You will often find this type of connection paired with a video input or output connection, which you will use to send the audio for the video signal.

For instance, a composite video signal connection can only send video information, so it will usually have stereo analog audio connectors next to it, which will pass the audio for the composite picture.

You must connect the video and audio connectors to hear the picture and sound. An example of this is pictured below:

Composite video connection with stereo analog audio outputs
A yellow composite video output next to a red and white stereo analog audio output

Can You Convert Stereo RCA to HDMI?

You can convert stereo audio RCA to HDMI with the correct adapter. Converting from RCA to HDMI can be required to play video and audio signals from old AV devices with only RCA outputs.

For example, you might have old family videos on VHS tapes that you want to watch on a modern TV.

Most new TVs don’t have RCA inputs, so you need a way to connect the RCA outputs of your old VHS player to the HDMI input of your television.

To do that, you will need an RCA to HDMI converter like this:

Popular RCA to HDMI Converter
RCA to HDMI Adapter
What Is It: An adapter for converting composite video and stereo audio RCA analog output to an HDMI input.
  • For compatible game consoles VHS players, DVD players and cable boxes
  • Converts to 720p or 1080p digital video
  • 1 meter RCA and HDMI cables at either end
  • Supports PAL, NTSC & SECAM video
  • For RCA to HDMI only - not bi-directional

On this converter, you should connect the male RCA connectors to the three RCA outputs on your player. The yellow cable is for composite video, while the red and white wires are for stereo left and right analog audio.

Then, the HDMI connector at the other end goes into a spare HDMI input on your TV. You must also wire the supplied power cable to a nearby 5V power connection.

If you only want to convert stereo analog audio, you need only connect the white and red cables. Then you can connect them to a suitable amplifier or soundbar.

This device converts analog composite video to 60Hz 720p or 1080p video, and the stereo analog audio will also pass through to the TV via HDMI.

Please note that this converter is for RCA to HDMI transmission only.

You must be clear about which way you wish to convert the signals, or you may buy the wrong device, which won’t work.

Converting HDMI to RCA Stereo Audio

If you need to convert the other way, from HDMI to RCA, then you will need a different converter, like this:

Popular HDMI to RCA Adpater
HDMI to RCA Converter
What Is It: An adapter for sending an HDMI output signal into a device with analog RCA inputs.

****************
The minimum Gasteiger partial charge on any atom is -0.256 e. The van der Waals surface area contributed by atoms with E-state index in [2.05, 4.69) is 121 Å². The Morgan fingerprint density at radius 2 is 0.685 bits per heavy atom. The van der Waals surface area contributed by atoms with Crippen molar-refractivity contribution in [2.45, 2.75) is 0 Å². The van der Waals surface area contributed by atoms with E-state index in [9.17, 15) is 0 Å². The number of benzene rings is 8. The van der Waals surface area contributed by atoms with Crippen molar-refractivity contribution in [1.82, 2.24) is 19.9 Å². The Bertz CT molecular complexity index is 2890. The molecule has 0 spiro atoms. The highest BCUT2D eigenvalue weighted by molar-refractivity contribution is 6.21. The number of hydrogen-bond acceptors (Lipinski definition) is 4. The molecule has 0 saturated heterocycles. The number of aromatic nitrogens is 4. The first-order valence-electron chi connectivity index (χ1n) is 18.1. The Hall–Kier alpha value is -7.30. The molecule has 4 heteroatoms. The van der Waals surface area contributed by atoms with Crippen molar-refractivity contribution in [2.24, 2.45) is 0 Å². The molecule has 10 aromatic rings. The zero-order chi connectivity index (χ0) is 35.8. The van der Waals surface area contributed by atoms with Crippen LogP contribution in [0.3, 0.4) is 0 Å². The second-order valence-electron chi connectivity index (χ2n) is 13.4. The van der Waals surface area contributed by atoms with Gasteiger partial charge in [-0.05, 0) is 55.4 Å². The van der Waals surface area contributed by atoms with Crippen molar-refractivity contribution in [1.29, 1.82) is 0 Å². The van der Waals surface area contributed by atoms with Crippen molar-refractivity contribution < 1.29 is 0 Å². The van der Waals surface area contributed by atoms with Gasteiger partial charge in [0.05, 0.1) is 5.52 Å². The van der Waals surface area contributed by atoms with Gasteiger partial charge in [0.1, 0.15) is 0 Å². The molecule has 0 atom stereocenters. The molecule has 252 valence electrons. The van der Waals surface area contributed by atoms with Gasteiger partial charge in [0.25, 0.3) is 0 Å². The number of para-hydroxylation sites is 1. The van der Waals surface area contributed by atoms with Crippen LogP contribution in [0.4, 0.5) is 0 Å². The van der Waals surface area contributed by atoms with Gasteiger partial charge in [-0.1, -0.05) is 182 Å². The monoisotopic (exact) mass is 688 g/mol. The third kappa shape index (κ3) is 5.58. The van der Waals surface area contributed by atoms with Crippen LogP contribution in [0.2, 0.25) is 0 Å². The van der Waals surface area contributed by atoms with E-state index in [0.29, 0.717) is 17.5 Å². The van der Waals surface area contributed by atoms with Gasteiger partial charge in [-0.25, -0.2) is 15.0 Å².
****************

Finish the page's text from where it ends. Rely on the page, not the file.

• For Apple TV, Roku, FireStick, Blu-ray and DVD players
  • Connect any 4080i to 1080p HDMI output to a PAL or NTSC analog input
  • 1 meter cables at both ends
  • Power required
  • For HDMI to RCA conversion only - not RCA to HDMI

This device will convert the HDMI signal to separate composite video and stereo audio connections.

If you don’t want a converter with cables, you can buy a simple converter box model. In that case, you must provide cables and wire them into the box and your AV devices.

Another solution is to buy an HDMI audio extractor box that will split the video and audio signal, allowing you to connect the stereo RCA output to a separate amplifier or soundbar.

Frequently Asked Questions

What Does RCA Stand For in Cables?

RCA stands for Radio Corporation of America, which developed the audio-visual connector and cable in the 1940s.

Is an RCA Connector Only Used For Audio Signals?

RCA connectors transmit various audio-visual signals, most notably stereo left and right analog audio, but also coaxial digital audio. However, composite and component ports also use RCA connectors for sending video signals.

Are RCA and HDMI the Same?

RCA and HDMI are two different ways of sending audio and video signals. HDMI is a digital connection for transmitting video and audio through a single cable. In contrast, RCA connections primarily send analog audio or analog video signals. However, coaxial digital audio connections also use a single RCA connection.

What Do RCA Cables Connect To?

RCA cables link things like CD players and amplifiers using special ports called RCA connectors. The cables commonly carry sound from one device to another but can also transmit analog video signals.

Are RCA and AV Cables the Same?

RCA cables are AV cables that transmit video and audio signals between RCA input and output connections. While an RCA cable can be called an AV cable, there are several more types of AV cables like HDMI, optical and S-Video.

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About The Author

Paul started the Home Cinema Guide to help less-experienced users get the most out of today's audio-visual technology. He has been a sound, lighting and audio-visual engineer for around 20 years. At home, he has spent more time than is probably healthy installing, configuring, testing, de-rigging, fixing, tweaking, re-installing again (and sometimes using) various pieces of hi-fi and home cinema equipment. You can find out more here.